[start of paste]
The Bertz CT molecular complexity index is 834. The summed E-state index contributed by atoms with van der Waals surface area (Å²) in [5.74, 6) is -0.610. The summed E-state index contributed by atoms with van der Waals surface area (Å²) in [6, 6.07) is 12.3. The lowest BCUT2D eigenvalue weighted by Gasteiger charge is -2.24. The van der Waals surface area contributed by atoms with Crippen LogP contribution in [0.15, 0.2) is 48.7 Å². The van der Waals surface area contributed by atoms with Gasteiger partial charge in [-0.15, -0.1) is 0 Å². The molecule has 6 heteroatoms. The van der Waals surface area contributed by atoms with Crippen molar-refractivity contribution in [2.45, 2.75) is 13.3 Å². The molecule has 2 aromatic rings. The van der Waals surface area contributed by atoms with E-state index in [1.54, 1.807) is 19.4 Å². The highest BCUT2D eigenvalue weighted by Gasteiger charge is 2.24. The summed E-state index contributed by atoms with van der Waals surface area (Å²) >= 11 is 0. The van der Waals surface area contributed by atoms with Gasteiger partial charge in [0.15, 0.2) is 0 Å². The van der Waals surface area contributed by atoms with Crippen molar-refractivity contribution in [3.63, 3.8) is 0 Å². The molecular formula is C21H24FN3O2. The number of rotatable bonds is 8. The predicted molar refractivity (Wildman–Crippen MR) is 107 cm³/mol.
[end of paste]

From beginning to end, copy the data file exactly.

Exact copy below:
The Bertz CT molecular complexity index is 834. The summed E-state index contributed by atoms with van der Waals surface area (Å²) in [5.74, 6) is -0.610. The summed E-state index contributed by atoms with van der Waals surface area (Å²) in [6, 6.07) is 12.3. The lowest BCUT2D eigenvalue weighted by Gasteiger charge is -2.24. The van der Waals surface area contributed by atoms with Crippen LogP contribution in [0.15, 0.2) is 48.7 Å². The van der Waals surface area contributed by atoms with Gasteiger partial charge in [-0.15, -0.1) is 0 Å². The molecule has 6 heteroatoms. The van der Waals surface area contributed by atoms with Crippen molar-refractivity contribution in [2.45, 2.75) is 13.3 Å². The molecule has 2 aromatic rings. The van der Waals surface area contributed by atoms with E-state index in [1.54, 1.807) is 19.4 Å². The highest BCUT2D eigenvalue weighted by Gasteiger charge is 2.24. The summed E-state index contributed by atoms with van der Waals surface area (Å²) >= 11 is 0. The van der Waals surface area contributed by atoms with Gasteiger partial charge in [0.15, 0.2) is 0 Å². The van der Waals surface area contributed by atoms with Crippen molar-refractivity contribution in [3.63, 3.8) is 0 Å². The molecular formula is C21H24FN3O2. The number of rotatable bonds is 8. The predicted molar refractivity (Wildman–Crippen MR) is 107 cm³/mol.